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Figure 6-7 ATM cell header details.
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might exist between the switches that make up the fabric of the network.
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Virtual Channel Identifier (VCI) As the name implies, the 16-bit VCI identifies the unidirectional virtual channel over which the current cells will be routed. Payload Type Identifier (PTI) The 3-bit PTI field is used to indicate network congestion and cell type, in addition to a number of other functions. The first bit indicates whether the cell is generated by the user or by the network, while the second indicates the presence or absence of congestion in user-generated cells or flowrelated Operations, Administration, and Maintenance (OAM) information in cells generated by the network. The third bit is used for service-specific, higher-layer functions in the user-to-network direction, such as to indicate that a cell is the last in a series of cells. From the network to the user, the third bit is used with the second bit to indicate whether the OAM information refers to segment or the end-to-end related information flow. Cell Loss Priority (CLP) The single-bit CLP field is a relatively primitive flow control mechanism by which the user can indicate to the network which cells to discard in the event of a condition that demands that some cells be eliminated, similar to the DE bit in Frame Relay. It can also be set by the network to indicate to downstream switches that certain cells in the stream are eligible for discard, should that become necessary. Header Error Control (HEC) The 8-bit HEC field can be used for two purposes. First, it provides for the calculation of an 8-bit Cyclic Redundancy Check (CRC) that checks the integrity of the entire header. Second, it can be used for cell delineation.
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Addressing in ATM
6
ATM is a connection-oriented, virtual circuit technology, meaning that communication paths are created through the network prior to actually sending traffic. Once established, the ATM cells are routed based upon a virtual circuit address. A virtual circuit is simply a connection that gives the user the appearance of being dedicated to that user, when in point of fact the only thing that is actually dedicated is a time slot. This technique is generically known as label-based switching and is accomplished through the use of routing tables in the ATM switches that designate input ports, output ports, input addresses, output addresses, and QoS parameters required for proper routing and service provisioning. As a result, cells do not contain explicit destination addresses, but rather contain timeslot identifiers. Every virtual circuit address has two components, as shown in Figure 6-8. The first is the virtual channel (VC), which is a unidirectional conduit for the transmission of cells between two endpoints. For example, if two parties are conducting a videoconference, they will each have a VC for the transmission of outgoing cells that make up the video portion of the conference. The second level of the ATM addressing scheme is called a virtual path (VP). A VP is a bundle of VCs that have the same endpoints, and that, when considered together, make up a bidirectional transport facility. The combination of unidirectional channels that we need in our twoway videoconferencing example makes up a VP.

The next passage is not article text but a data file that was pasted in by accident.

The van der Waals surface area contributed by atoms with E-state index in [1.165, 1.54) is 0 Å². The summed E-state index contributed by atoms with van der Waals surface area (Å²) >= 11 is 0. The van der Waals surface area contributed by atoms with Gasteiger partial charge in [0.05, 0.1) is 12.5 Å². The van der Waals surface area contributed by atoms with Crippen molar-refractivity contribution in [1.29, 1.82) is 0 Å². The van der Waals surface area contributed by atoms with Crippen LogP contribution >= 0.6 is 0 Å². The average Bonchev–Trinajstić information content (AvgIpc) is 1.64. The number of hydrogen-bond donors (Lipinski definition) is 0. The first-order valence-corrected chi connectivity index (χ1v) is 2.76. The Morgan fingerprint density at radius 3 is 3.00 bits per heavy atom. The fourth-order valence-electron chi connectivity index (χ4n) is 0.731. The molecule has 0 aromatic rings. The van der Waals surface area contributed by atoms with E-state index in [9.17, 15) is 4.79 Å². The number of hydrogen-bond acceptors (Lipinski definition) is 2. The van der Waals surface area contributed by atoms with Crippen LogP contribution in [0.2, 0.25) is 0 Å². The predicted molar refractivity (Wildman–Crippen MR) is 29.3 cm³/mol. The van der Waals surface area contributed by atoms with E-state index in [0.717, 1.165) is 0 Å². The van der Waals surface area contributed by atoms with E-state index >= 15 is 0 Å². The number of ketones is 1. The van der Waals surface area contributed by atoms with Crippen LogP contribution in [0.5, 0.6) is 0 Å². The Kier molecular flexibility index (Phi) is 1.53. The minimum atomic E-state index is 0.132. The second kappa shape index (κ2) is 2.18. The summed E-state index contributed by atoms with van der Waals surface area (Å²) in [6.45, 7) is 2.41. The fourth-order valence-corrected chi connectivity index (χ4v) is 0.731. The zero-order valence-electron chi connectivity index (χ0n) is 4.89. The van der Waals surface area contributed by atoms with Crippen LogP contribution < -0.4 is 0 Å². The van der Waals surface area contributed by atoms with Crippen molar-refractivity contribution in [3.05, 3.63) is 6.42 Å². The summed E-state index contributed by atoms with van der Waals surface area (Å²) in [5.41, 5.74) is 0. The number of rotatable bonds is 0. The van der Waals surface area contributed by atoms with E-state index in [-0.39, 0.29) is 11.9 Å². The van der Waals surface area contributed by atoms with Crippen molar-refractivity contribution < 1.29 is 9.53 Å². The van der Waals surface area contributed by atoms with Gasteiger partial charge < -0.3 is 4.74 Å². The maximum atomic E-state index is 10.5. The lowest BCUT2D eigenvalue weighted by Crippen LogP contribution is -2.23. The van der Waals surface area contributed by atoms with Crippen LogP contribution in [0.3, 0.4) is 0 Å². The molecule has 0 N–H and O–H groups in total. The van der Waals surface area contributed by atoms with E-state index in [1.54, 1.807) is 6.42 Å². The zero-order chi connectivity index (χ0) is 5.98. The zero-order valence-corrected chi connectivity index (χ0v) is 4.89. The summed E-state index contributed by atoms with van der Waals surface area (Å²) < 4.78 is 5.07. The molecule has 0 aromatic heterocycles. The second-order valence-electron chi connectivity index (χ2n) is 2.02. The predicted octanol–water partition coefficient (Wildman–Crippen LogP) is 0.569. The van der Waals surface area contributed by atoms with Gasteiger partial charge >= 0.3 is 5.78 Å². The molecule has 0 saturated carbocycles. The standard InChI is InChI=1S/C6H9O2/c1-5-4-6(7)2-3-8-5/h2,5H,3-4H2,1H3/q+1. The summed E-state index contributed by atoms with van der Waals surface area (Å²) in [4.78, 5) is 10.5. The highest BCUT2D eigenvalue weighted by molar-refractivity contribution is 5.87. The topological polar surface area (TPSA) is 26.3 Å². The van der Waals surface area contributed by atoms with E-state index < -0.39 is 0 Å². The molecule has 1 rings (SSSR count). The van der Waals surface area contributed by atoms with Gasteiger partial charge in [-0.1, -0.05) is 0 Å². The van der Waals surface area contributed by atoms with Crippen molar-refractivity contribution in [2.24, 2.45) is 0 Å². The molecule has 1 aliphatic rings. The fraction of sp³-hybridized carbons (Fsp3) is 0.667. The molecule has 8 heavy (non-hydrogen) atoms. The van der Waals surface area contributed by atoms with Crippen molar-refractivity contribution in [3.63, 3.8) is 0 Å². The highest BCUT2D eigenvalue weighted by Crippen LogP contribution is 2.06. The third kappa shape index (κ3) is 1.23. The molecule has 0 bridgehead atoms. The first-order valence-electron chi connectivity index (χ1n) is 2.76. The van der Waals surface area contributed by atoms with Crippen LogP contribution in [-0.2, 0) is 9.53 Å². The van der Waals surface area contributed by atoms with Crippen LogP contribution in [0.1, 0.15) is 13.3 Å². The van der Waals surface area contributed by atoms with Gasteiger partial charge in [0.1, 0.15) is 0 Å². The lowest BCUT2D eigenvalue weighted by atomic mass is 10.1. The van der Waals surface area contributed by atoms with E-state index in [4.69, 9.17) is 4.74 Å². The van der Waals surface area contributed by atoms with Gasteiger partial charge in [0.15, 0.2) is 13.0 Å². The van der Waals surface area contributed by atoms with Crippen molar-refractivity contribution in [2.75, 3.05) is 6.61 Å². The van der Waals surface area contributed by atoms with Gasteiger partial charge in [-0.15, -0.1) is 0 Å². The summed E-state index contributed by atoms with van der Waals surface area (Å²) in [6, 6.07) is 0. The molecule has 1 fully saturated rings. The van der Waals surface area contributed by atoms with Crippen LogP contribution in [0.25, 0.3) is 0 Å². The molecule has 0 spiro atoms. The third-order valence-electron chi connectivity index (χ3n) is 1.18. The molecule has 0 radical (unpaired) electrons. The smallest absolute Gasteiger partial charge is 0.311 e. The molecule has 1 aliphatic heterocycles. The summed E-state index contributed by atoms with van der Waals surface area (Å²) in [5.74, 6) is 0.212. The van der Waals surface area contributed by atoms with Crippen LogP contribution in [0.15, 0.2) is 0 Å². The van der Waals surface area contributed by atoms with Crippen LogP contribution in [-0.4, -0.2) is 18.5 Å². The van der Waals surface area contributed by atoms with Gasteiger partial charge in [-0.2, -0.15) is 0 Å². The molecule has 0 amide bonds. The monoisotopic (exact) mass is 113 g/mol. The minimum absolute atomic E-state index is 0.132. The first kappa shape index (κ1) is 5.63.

ATM Services
The basic services that ATM provides are based on three general characteristics: the nature of the connection between the communicating stations (connection-oriented versus connectionless), the timing rela-
Figure 6-8 Addressing in ATM with virtual channels, paths.
Virtual Channel
Bi-directional Virtual Path
Virtual Channel
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Transport Technologies
Transport Technologies
tionship between the sender and the receiver, and the bit rate required to ensure proper levels of service quality. Based on those generic requirements, both the International Telecommunication Union Standardization Sector (ITU-T) and the ATM Forum have created service classes that address the varying requirements of the most common forms of transmitted data. ITU-T Service Classes The ITU-T assigns service classes based on three characteristics: connection mode, bit rate, and the end-to-end timing relationship between the end stations. They have created four distinct service classes, based on the model shown in Figure 6-9. Class A service, for example, defines a connection-oriented, constant-bit-rate, timing-based service that is ideal for the stringent requirements of voice service. Class B, on the other hand, is ideal for such services as VBR video, in that it defines a connection-oriented, VBR, timing-based service. Class C service is defined for such things as Frame Relay, in that it provides a connection-oriented, VBR, timing-independent service. Finally, Class D delivers a connectionless, VBR, timing-independent service that is ideal for IP traffic as well as Switched Multimegabit Data Service (SMDS). In addition to service classes, the ITU-T has defined AAL service types, which align closely with the A, B, C, and D service types described previously. Whereas the service classes (A, B, C, D) describe the capabilities of the underlying network, the AAL types describe the cell format. They are AAL1, AAL2, AAL3/4, and AAL 5. However, only two of them have really survived in a big way. AAL1 is defined for Class A service, which is a constant-bit-rate environment ideally suited for voice and voice-like applications. In AAL1
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